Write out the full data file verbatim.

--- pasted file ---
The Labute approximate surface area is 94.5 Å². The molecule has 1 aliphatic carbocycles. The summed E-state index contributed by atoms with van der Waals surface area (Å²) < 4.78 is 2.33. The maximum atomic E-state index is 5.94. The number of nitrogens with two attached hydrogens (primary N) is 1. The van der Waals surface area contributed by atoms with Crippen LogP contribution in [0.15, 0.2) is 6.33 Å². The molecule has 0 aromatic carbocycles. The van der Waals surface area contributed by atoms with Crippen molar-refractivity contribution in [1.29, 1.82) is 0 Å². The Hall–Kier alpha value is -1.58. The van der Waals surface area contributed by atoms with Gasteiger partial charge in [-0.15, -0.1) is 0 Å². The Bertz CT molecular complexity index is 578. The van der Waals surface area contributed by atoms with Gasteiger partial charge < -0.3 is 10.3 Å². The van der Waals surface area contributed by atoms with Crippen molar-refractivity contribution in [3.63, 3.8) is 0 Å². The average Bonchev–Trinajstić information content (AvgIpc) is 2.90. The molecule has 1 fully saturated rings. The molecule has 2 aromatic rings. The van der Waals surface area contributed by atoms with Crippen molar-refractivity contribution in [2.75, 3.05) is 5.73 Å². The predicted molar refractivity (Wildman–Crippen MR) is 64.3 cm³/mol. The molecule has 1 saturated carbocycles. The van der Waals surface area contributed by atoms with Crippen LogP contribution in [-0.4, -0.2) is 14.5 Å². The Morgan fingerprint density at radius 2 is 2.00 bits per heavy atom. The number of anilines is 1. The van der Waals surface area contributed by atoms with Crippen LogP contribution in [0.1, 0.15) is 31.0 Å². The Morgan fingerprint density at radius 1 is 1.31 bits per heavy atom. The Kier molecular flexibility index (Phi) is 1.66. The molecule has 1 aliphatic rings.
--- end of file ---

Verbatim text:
The Labute approximate surface area is 94.5 Å². The molecule has 1 aliphatic carbocycles. The summed E-state index contributed by atoms with van der Waals surface area (Å²) < 4.78 is 2.33. The maximum atomic E-state index is 5.94. The number of nitrogens with two attached hydrogens (primary N) is 1. The van der Waals surface area contributed by atoms with Crippen LogP contribution in [0.15, 0.2) is 6.33 Å². The molecule has 0 aromatic carbocycles. The van der Waals surface area contributed by atoms with Crippen molar-refractivity contribution in [1.29, 1.82) is 0 Å². The Hall–Kier alpha value is -1.58. The van der Waals surface area contributed by atoms with Gasteiger partial charge in [-0.15, -0.1) is 0 Å². The Bertz CT molecular complexity index is 578. The van der Waals surface area contributed by atoms with Gasteiger partial charge < -0.3 is 10.3 Å². The van der Waals surface area contributed by atoms with Crippen molar-refractivity contribution in [3.63, 3.8) is 0 Å². The average Bonchev–Trinajstić information content (AvgIpc) is 2.90. The molecule has 1 fully saturated rings. The molecule has 2 aromatic rings. The van der Waals surface area contributed by atoms with Crippen molar-refractivity contribution in [2.75, 3.05) is 5.73 Å². The predicted molar refractivity (Wildman–Crippen MR) is 64.3 cm³/mol. The molecule has 1 saturated carbocycles. The van der Waals surface area contributed by atoms with Crippen LogP contribution in [-0.4, -0.2) is 14.5 Å². The Morgan fingerprint density at radius 2 is 2.00 bits per heavy atom. The number of anilines is 1. The van der Waals surface area contributed by atoms with Crippen LogP contribution in [0.1, 0.15) is 31.0 Å². The Morgan fingerprint density at radius 1 is 1.31 bits per heavy atom. The Kier molecular flexibility index (Phi) is 1.66. The molecule has 1 aliphatic rings.